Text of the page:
ASU students 'disrupt disability'
In 1990, the U.S. Congress passed the Americans with Disabilities Act. In addition to prohibiting discrimination based on disability, it also required employers to provide reasonable accommodations to employees with disabilities and introduced accessibility requirements for public accommodations.
For a while, the passage of the ADA seemed to have taken care of the issue, or so many thought.
Heather Switzer, an associate professor of women and gender studies in Arizona State University’s School of Social Transformation, likens that assumption to those of “post-feminism” or a “post-racial” America – that the goals of the associated equity movements have already been met. That we live in a “post-ADA” world.
“Disability could sort of be considered the final frontier in this kind of thinking about societal structures and the roles they play in people’s everyday lives, because it’s often left out of the conversation or considered to be already handled,” Switzer said.
Rather, over the years, as society and technology have progressed, new concerns about accessibility have arisen. Questions like what exactly constitutes a disability or how infrastructure factors in have too frequently gone unanswered.
But people are working to improve that.
Switzer, along with Annika Mann, an associate professor in ASU’s School of Humanities, Arts and Cultural Studies, co-taught a course in fall 2020 called “Disrupting Dis/Ability,” one of several offered through the Humanities Lab, an initiative that began in 2017 to get students to understand the role of humanities in addressing today’s social challenges through hands-on research and an innovative instruction model that pairs professors with varying backgrounds to co-teach the labs.
As part of the curriculum of all Humanities Labs, students are expected to produce a public-facing outcome to a real-world issue by the end of the semester. Two student teams from Switzer and Mann’s course went above and beyond in that regard: Where once there was no established representation of students with disabilities among the ASU Council of Coalitions, there now exists the Accessibility Coalition. And where once ASU’s campus maps had no accessibility indicators, there now exists the Mapping Access project.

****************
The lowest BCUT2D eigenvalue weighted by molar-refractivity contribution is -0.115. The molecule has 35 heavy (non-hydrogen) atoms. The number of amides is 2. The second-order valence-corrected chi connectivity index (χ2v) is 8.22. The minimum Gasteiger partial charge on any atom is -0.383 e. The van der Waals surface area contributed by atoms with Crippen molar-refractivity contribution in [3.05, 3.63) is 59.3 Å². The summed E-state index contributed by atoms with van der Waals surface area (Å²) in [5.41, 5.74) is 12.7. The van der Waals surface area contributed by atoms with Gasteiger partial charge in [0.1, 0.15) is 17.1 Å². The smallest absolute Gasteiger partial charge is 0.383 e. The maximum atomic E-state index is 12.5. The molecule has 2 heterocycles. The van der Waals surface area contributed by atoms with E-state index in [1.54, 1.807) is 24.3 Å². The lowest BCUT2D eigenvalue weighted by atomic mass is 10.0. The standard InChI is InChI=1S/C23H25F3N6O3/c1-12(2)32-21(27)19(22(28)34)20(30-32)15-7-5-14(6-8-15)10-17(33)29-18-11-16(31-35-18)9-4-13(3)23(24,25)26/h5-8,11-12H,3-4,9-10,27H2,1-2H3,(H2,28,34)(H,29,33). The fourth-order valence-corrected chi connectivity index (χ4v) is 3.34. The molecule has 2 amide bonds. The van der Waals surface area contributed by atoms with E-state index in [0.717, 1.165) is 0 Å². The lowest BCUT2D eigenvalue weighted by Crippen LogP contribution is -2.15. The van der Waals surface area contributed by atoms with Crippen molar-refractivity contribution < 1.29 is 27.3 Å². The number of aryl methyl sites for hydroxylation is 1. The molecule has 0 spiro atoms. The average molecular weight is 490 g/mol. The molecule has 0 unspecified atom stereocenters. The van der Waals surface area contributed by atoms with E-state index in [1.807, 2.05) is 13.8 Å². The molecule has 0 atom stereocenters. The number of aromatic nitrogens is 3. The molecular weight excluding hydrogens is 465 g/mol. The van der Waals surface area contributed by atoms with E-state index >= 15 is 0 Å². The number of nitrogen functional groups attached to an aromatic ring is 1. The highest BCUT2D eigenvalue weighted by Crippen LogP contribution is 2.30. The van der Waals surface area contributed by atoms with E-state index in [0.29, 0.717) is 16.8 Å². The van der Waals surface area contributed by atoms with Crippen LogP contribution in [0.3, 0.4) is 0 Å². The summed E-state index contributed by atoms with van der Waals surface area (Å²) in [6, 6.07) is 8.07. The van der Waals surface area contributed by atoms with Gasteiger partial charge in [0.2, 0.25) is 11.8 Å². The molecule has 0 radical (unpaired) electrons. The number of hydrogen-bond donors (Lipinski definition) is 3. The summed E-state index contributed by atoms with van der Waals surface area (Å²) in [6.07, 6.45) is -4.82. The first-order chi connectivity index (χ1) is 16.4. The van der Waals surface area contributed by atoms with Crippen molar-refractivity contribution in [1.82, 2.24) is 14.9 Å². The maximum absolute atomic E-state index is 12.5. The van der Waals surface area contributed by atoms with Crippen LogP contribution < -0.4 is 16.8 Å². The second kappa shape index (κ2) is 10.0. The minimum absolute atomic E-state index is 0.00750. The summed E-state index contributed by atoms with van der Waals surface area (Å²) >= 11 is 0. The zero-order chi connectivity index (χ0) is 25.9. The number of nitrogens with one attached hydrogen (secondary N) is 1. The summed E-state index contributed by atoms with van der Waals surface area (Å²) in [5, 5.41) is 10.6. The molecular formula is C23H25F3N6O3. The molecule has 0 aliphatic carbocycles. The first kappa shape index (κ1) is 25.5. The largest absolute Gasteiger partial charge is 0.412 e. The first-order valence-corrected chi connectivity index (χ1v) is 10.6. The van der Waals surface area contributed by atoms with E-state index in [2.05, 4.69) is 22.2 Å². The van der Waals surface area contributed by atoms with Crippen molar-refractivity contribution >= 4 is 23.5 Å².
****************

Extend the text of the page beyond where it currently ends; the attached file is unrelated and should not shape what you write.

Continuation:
“I liked the idea of a community-facing outcome,” said David Jaulus, a graduate student in justice studies who took the fall 2020 “Disrupting Dis/Ability” course because he was inspired by the prospect of creating something that would have a lasting, positive effect.
Both Jaulus and fellow Mapping Access team member Melissa Richardson, a graduate student studying social and cultural pedagogy, use wheelchairs, so figuring out how to get around with as much ease as possible is part of their everyday life. After reading about universal design as part of the lab course literature, they realized it was an area ASU could improve upon in regard to its campus maps.
“Through our research, we were able to find that a lot of other campuses already have accessibility features on their maps, which was something that ASU was lacking,” said Mapping Access team member and women and gender studies graduate student Christine Leavitt.
The Mapping Access team knew their goal to revamp ASU’s campus maps with accessibility features was attainable. But it was going to take a lot of time and labor.
Over the course of the semester, the students took to all four ASU campuses, touring each one and noting areas that provided ease of access and areas that did not. They collaborated with Karen Fisher, an ASU software developer, and Peter Fischer, ASU’s accessibility compliance coordinator, to take the data they had collected and apply it to the campus maps.